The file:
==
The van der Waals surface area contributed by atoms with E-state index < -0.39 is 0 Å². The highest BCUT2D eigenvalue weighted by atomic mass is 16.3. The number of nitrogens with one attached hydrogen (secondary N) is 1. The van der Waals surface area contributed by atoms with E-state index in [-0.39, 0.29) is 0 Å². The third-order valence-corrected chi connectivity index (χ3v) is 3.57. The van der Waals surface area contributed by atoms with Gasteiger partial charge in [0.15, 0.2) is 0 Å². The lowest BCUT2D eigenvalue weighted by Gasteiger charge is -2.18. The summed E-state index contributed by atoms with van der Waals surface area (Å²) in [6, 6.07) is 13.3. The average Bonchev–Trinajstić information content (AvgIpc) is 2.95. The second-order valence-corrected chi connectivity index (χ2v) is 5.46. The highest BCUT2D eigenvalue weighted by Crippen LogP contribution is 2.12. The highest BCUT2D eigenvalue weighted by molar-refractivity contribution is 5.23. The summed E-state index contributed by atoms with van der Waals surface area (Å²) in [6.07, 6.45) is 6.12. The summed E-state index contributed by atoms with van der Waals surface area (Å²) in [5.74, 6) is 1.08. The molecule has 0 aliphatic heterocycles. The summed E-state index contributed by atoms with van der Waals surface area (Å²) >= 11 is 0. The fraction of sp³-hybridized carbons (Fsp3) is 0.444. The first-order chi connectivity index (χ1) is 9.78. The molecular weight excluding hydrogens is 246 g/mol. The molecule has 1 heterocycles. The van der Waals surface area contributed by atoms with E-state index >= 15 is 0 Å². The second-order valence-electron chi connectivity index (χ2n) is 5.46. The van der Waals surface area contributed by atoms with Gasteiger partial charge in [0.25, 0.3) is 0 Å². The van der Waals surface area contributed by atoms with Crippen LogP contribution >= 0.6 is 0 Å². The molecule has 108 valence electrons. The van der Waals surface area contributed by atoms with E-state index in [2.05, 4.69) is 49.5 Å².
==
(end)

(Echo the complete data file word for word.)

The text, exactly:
The van der Waals surface area contributed by atoms with E-state index < -0.39 is 0 Å². The highest BCUT2D eigenvalue weighted by atomic mass is 16.3. The number of nitrogens with one attached hydrogen (secondary N) is 1. The van der Waals surface area contributed by atoms with E-state index in [-0.39, 0.29) is 0 Å². The third-order valence-corrected chi connectivity index (χ3v) is 3.57. The van der Waals surface area contributed by atoms with Gasteiger partial charge in [0.15, 0.2) is 0 Å². The lowest BCUT2D eigenvalue weighted by Gasteiger charge is -2.18. The summed E-state index contributed by atoms with van der Waals surface area (Å²) in [6, 6.07) is 13.3. The average Bonchev–Trinajstić information content (AvgIpc) is 2.95. The second-order valence-corrected chi connectivity index (χ2v) is 5.46. The highest BCUT2D eigenvalue weighted by Crippen LogP contribution is 2.12. The highest BCUT2D eigenvalue weighted by molar-refractivity contribution is 5.23. The summed E-state index contributed by atoms with van der Waals surface area (Å²) in [6.07, 6.45) is 6.12. The summed E-state index contributed by atoms with van der Waals surface area (Å²) in [5.74, 6) is 1.08. The molecule has 0 aliphatic heterocycles. The summed E-state index contributed by atoms with van der Waals surface area (Å²) >= 11 is 0. The fraction of sp³-hybridized carbons (Fsp3) is 0.444. The first-order chi connectivity index (χ1) is 9.78. The molecular weight excluding hydrogens is 246 g/mol. The molecule has 1 heterocycles. The van der Waals surface area contributed by atoms with E-state index >= 15 is 0 Å². The second-order valence-electron chi connectivity index (χ2n) is 5.46. The van der Waals surface area contributed by atoms with Gasteiger partial charge in [0.25, 0.3) is 0 Å². The van der Waals surface area contributed by atoms with Crippen LogP contribution >= 0.6 is 0 Å². The molecule has 108 valence electrons. The van der Waals surface area contributed by atoms with E-state index in [2.05, 4.69) is 49.5 Å².